MLB Draft 2018: Ranking the Biggest Steals of Day 1
The MLB draft is a crapshoot. Highly rated names often don't make a big league impact or reach The Show at all, while late-round picks sometimes blossom into stars.
That won't stop us from speculating.
Day 1 of the 2018 amateur draft concluded Monday, and 78 players came off the board. Of those, here are a ranked half-dozen who look like the biggest steals, based on their slot, stats, projectability and a dollop of old-fashioned gut feeling.
No. 6: LHP Shane McClanahan, Tampa Bay Rays
Pre-draft ranking (via B/R's Joel Reuter): No. 21
Actual draft position: No. 31
A left-hander with a high-90s fastball and plus changeup, Shane McClanahan fell to the Tampa Bay Rays with the No. 31 overall pick in the compensatory round.
His command is a work in progress. The 21-year-old averaged 5.7 walks per nine innings in 2018 with South Florida.
That said, he possesses some of the best pure stuff of any arm in the draft, and his ceiling is as a top-of-the-rotation arm.
A bonus for Tampa Bay fans and a tease for later on this list: McClanahan isn't even the Rays' biggest steal.
No. 5: RHP Ethan Hankins, Cleveland Indians
Pre-draft ranking: N/A
Actual draft position: No. 35
Every MLB draft features multiple lottery tickets, and Ethan Hankins fits the bill.
A 6'6" righty out of Georgia's Forsyth Central High School, Hankins profiled as a top-five and possible No. 1 overall pick before shoulder soreness nudged his stock southward.
Regardless, he boasts a crackling fastball and a slider, curveball and changeup that all profile as MLB-quality offerings.
Assuming the Indians sign him, they might have found one of the draft's most sparkling diamonds in the rough.
No. 4: 3B Nolan Gorman, St. Louis Cardinals
Pre-draft ranking: No. 8
Actual draft position: No. 19
A lefty swinger with impressive raw power, Nolan Gorman is a bundle of potential at age 18.
Projected to go in the top 10 by Reuter, he fell to the Cardinals at No. 19. Given St. Louis' track record of developing MiLB talent, that could be a decidedly good thing for Gorman.
Like many high school hitters, he needs to refine his grasp of the strike zone and cut down on his swings and misses. If he accomplishes those goals, he could be a future force for the Redbirds.
No. 3: LF/CF/RF Alek Thomas, Arizona Diamondbacks
Pre-draft ranking: No. 29
Actual draft position: No. 63
A two-way athlete with the skills to play both football and baseball for TCU—to which he committed—Alek Thomas fell to the Arizona Diamondbacks with the 63rd pick.
Assuming the D-backs are able to sign him, Thomas will become arguably the most toolsy player in Arizona's system with an enviable combination of speed, power and athleticism.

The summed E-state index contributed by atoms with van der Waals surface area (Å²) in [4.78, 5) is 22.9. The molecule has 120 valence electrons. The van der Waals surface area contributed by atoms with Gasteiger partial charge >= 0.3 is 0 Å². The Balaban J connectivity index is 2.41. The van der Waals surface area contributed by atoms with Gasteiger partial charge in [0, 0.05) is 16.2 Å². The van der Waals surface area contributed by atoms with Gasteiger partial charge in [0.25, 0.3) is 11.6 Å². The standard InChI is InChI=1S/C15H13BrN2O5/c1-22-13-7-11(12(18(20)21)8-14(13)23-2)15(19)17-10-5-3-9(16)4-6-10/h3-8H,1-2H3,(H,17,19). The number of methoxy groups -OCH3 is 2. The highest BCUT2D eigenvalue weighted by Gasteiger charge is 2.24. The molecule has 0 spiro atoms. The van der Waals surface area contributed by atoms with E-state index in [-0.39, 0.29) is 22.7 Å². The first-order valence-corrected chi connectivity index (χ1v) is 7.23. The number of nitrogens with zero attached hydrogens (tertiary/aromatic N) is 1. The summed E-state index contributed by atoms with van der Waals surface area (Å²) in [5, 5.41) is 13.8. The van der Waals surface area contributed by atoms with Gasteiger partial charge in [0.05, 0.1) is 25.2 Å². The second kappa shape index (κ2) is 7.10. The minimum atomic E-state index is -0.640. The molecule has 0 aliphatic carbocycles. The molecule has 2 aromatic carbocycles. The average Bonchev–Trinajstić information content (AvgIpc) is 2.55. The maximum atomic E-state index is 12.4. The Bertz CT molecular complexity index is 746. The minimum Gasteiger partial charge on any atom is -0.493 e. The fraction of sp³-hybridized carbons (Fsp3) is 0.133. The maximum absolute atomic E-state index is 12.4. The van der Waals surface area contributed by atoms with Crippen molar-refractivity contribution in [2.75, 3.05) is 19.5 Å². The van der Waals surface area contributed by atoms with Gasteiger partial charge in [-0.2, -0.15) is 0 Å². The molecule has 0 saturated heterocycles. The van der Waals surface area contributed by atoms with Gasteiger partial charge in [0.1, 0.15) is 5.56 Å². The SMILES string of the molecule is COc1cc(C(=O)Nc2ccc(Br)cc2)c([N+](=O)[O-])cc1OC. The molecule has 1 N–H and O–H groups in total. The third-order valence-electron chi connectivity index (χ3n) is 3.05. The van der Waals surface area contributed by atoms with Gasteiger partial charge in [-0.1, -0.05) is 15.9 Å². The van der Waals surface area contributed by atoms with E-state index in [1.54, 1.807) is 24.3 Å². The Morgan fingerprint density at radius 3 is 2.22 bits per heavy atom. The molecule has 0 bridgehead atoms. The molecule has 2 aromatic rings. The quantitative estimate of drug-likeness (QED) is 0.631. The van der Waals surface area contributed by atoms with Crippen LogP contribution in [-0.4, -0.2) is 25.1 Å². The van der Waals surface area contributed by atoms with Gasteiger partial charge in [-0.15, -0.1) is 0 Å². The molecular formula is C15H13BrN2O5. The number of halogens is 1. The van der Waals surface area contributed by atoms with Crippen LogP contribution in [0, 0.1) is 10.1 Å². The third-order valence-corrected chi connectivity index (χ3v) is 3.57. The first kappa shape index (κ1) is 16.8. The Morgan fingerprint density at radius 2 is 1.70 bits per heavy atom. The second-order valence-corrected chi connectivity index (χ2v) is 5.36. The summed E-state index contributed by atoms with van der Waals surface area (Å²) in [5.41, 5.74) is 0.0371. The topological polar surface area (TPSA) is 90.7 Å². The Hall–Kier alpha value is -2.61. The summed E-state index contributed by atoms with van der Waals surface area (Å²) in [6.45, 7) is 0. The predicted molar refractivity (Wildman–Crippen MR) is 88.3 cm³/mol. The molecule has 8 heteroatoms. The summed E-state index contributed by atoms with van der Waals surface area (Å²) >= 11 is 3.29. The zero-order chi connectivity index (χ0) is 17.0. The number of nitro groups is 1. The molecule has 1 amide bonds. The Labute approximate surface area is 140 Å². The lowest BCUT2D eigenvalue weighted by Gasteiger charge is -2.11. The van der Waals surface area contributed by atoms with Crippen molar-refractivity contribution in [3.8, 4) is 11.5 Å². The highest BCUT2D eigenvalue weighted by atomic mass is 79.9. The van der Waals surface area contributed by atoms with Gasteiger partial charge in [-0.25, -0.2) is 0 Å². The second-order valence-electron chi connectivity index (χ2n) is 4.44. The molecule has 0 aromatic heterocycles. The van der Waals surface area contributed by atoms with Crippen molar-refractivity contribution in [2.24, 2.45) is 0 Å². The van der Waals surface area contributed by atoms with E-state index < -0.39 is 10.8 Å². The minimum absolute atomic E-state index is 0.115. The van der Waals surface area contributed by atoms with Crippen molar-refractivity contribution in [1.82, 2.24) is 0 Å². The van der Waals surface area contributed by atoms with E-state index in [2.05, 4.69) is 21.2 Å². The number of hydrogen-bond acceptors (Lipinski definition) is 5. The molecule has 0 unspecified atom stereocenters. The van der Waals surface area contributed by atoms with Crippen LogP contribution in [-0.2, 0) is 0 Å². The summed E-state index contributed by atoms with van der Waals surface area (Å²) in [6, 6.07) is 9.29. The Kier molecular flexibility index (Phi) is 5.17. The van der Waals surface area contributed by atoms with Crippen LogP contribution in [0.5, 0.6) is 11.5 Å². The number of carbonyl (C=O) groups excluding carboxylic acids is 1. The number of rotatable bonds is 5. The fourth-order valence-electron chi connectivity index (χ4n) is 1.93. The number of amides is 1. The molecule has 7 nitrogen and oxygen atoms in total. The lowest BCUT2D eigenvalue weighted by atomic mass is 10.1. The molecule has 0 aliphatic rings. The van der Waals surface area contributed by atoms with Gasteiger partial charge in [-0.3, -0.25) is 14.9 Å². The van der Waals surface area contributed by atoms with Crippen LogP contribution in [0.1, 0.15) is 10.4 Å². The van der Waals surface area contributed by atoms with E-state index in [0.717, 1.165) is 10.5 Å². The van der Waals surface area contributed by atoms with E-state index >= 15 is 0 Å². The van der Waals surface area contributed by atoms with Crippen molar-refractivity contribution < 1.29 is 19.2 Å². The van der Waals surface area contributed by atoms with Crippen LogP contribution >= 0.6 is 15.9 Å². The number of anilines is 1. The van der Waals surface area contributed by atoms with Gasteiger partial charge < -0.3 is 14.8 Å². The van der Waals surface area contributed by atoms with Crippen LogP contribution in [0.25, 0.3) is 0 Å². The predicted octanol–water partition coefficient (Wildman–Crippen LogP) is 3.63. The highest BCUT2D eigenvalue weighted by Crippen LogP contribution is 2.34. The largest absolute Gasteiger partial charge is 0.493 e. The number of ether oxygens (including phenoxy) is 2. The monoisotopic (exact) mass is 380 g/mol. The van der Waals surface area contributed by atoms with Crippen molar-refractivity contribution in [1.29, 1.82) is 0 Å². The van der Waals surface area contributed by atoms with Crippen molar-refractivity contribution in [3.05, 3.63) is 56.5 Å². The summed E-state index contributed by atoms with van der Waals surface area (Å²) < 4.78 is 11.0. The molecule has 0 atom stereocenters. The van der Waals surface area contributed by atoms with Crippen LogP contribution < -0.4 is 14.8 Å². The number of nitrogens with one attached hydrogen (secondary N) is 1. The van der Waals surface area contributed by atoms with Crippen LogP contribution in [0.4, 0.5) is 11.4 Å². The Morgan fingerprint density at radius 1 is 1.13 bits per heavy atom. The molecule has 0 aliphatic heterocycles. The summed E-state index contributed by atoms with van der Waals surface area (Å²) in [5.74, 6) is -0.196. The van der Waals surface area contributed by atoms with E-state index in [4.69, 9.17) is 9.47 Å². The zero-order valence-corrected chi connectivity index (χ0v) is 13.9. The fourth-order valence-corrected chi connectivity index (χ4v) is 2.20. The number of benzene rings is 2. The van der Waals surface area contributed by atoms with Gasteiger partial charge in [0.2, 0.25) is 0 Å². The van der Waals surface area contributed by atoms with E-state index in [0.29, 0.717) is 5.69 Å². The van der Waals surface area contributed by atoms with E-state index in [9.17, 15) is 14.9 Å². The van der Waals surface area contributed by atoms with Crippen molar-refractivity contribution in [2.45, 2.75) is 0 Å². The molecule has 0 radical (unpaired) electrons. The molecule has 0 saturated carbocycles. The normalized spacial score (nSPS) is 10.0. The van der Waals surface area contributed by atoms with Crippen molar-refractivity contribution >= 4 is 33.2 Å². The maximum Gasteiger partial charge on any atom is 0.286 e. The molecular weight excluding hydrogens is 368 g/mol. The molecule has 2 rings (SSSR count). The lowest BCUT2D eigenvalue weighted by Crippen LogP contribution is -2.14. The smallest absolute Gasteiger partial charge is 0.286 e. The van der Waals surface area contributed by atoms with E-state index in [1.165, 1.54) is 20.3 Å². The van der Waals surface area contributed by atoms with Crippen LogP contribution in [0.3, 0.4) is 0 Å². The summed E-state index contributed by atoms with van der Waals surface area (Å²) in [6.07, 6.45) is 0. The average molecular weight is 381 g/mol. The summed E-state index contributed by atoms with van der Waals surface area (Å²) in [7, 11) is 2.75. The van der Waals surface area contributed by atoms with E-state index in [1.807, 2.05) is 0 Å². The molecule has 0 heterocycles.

A below-average arm is the biggest knock against Thomas, but the Snakes appear to have snared an intriguing fast riser.
No. 2: LHP Matt Liberatore, Tampa Bay Rays
Pre-draft ranking: No. 5
Actual draft position: No. 16
High school pitchers with a quality four-pitch repertoire who tease high-90s velocity don't grow on trees.
Matt Liberatore is one such pitcher, and he easily could have tumbled off the board within the top five picks on Monday. MLB Network's Greg Amsinger called him "probably the top pitcher in the draft," per Daniel Russell of DRaysBay.
Instead, the 18-year-old dropped to the Rays, who snagged another pitcher with tantalizing stuff and top-of-the-rotation potential.
"Matthew Liberatore is a bulldog," rival prep coach Jeff Baumgartner said, per Richard Obert of AZCentral.com. "Filthy four pitches and the kind of swagger to use it in any count. Best high school pitcher I have ever seen, and I'm happy to see him graduate."
No. 1: RHP Brady Singer, Kansas City Royals
Pre-draft ranking: No. 3
Actual draft position: No. 18
Rated the No. 2 name in the draft by MLB.com and projected to go at No. 3 by Reuter, right-hander Brady Singer fell into the the Kansas City Royals' lap at No. 18.
The Florida hurler finished his junior year with a 2.25 ERA and 92 strikeouts in 88 frames. He augments his mid-90s heater with a plus slider and emerging changeup, and he has the makings of an ace.
"I'm not sure what happened here, but Kansas City got a nearly MLB-ready pitcher who has a lively fastball and tremendous feel for his slider," MLB.com's Jim Callis said. "I really like the way Singer attacks hitters, and his competitiveness is off the charts."
For a Royals squad on the precipice of an overdue rebuild, Singer could be a significant piece for the future.